– to provide treatment for neglected rare diseases
The development of orphan drugs was financially incentivised through US law via the Orphan Drug Act of 1983. Its success led to it being adopted in other key markets, most notably in Japan (1993) and in the EU (2000).
Regulatory authorities may grant a potential pharmaceutical product a so called orphan drug designation (ODD). Such designation will potentially increase the speed to and limit the costs to take new opportunities to the market. ODD may be granted if the potential pharmaceutical product targets a disease that only affects a small number of patients and if certain additional criteria are met and if the product receives market approval it may also be granted orphan drug status. The market for orphan drugs is growing at a higher pace than the overall pharmaceutical market and is estimated to have exceeded USD 318 billion in 2025.
The National Organization of Rare Disorders (NORD), which was instrumental in establishing the US Act, currently estimates 30 million Americans suffer from 7,000 rare diseases, according to Evaluate Pharma. According to Monocl Strategy Services, approximately 350 million people globally are affected by rare diseases. The main areas of interest in the industry are cancer, infections and neurology, making up about 60% of all R&D resources among orphan drugs.
ODD is a way of encouraging research and development of pharmaceutical products for rare diseases. Following successful clinical testing of the pharmaceutical product and the authorities’ review of an application for approval, authorities will review whether the grounds for orphan drug status have been fulfilled. If a pharmaceutical product receives orphan drug status they will have market exclusivity for seven and ten years in the US and the EU respectively.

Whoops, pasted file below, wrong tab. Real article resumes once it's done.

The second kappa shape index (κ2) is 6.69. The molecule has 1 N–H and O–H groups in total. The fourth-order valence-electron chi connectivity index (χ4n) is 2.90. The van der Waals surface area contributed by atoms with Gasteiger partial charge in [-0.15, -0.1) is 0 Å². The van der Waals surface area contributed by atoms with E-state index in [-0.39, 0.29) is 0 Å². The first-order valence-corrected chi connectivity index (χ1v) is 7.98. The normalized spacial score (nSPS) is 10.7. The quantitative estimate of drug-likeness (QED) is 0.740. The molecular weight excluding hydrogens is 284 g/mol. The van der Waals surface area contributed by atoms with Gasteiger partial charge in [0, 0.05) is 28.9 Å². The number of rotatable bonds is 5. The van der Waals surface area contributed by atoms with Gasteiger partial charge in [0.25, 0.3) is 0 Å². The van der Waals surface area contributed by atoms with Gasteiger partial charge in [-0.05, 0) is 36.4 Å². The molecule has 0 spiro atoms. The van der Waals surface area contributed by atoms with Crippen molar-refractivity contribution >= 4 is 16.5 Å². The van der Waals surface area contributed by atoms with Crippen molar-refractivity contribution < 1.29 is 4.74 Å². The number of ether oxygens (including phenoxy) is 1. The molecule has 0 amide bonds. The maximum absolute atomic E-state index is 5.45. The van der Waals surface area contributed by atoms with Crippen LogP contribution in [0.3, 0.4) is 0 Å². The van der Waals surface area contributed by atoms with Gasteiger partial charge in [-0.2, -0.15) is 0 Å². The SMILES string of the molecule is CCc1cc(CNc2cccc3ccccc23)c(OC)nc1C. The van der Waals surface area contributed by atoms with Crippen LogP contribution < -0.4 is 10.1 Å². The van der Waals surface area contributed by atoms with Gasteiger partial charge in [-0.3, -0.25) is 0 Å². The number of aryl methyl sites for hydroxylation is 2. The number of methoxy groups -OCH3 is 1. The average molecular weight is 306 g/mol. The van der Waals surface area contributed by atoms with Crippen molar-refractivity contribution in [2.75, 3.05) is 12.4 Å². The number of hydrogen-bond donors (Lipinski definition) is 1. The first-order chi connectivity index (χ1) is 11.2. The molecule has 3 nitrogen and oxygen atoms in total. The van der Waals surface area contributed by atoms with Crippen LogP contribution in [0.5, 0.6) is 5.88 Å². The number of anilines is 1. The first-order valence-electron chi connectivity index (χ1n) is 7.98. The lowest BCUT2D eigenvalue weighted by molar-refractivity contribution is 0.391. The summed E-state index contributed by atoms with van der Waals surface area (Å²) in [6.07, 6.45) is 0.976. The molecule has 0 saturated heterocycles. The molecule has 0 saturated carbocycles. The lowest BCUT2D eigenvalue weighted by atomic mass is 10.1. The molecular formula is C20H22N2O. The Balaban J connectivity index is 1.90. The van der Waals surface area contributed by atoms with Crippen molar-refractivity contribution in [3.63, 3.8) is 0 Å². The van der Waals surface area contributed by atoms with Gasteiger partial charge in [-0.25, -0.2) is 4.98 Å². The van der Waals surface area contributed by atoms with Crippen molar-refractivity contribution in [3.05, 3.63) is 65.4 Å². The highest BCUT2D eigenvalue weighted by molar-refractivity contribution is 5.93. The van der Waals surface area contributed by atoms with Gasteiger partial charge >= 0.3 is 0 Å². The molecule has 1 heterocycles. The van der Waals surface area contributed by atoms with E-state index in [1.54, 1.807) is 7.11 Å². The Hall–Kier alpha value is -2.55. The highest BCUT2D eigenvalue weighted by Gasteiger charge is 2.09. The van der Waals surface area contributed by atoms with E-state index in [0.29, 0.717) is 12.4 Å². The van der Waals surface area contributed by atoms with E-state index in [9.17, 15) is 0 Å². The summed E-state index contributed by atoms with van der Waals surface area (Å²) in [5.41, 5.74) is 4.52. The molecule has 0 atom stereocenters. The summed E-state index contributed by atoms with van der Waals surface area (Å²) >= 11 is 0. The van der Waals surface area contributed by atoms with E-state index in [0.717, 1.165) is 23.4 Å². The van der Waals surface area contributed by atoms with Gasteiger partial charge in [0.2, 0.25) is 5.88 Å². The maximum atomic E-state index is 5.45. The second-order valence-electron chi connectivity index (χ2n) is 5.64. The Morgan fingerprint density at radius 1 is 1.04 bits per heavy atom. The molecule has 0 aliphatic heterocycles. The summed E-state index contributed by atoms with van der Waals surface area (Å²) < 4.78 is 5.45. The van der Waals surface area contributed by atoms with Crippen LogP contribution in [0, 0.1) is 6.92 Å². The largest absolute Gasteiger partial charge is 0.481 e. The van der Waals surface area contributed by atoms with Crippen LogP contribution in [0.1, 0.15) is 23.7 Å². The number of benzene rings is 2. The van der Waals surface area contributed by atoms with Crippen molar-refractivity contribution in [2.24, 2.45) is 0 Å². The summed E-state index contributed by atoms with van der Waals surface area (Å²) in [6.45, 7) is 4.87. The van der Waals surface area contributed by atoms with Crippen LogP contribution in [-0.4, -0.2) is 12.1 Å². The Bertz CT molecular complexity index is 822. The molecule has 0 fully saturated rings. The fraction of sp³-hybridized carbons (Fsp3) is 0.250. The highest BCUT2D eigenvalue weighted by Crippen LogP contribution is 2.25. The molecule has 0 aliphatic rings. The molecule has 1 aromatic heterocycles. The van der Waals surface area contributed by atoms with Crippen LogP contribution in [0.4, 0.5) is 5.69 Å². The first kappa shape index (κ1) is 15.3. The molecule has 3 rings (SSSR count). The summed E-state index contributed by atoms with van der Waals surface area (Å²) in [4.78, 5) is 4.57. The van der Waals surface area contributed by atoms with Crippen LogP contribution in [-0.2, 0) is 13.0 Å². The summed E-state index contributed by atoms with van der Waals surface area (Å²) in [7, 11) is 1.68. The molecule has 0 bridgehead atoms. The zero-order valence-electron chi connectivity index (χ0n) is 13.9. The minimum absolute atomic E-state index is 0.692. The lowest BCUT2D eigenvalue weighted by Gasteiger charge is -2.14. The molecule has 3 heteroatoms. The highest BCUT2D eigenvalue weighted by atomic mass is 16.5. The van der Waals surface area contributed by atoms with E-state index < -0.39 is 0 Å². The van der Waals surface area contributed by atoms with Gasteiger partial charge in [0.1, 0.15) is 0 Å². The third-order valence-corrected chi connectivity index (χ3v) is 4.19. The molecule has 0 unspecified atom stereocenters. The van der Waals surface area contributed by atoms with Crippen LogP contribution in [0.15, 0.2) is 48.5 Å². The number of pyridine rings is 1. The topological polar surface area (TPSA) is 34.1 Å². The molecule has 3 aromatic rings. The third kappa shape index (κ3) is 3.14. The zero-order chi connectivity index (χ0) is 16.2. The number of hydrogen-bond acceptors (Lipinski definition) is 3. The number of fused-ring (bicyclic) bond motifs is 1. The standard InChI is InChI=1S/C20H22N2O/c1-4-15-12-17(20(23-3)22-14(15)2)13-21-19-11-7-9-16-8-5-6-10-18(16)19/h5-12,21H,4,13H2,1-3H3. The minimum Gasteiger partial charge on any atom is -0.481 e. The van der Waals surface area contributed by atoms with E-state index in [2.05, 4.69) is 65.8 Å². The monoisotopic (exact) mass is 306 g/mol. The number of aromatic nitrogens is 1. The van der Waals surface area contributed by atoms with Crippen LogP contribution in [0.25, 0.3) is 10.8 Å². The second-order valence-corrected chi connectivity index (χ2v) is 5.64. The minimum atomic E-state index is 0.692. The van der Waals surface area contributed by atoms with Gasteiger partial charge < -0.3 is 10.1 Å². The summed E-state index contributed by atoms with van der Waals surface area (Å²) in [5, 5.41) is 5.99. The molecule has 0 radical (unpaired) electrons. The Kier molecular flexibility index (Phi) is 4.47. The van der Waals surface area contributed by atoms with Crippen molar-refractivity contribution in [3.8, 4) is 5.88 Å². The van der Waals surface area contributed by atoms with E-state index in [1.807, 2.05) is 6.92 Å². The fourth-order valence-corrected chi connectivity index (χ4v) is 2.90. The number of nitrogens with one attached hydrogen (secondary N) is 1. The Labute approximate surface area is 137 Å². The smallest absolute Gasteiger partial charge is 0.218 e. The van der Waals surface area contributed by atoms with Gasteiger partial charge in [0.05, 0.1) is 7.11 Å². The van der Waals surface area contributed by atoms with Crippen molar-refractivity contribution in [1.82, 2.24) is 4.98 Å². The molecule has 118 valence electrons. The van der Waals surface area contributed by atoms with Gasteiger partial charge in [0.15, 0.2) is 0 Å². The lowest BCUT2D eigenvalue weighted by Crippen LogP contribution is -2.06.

Prior to the 1983 Act, merely 38 orphan drugs were approved. In 2016 alone, 16 orphan drugs were approved in the US (out of a total of 22), and it is estimated that more than 4,500 pharmaceuticals were under development during that year. Over the years, more than 950 orphan drugs have been launched in the US alone, according to Monocl Strategy Services.
Despite the rapid growth in recent years, the combined area of rare diseases remains underserved; about 97% of all rare diseases still lack approved pharmaceuticals.
Developing a pharmaceutical product with orphan drug designation presents a series of advantages, including the possibility of free of charge advice from e.g. the US authorities Food and Drug Administration (FDA) or the European Medicines Agency (EMA) on the development program and lower registration fees when applying for approval.
The average cost of taking an orphan drug through a Phase III program is approximately half the cost of developing a pharmaceutical product that does not target a rare disease. In addition, regulatory advice and support throughout the development process is higher and the median time for filing to approval with the FDA is also, on average, three months shorter for orphan drugs compared to other pharmaceutical products.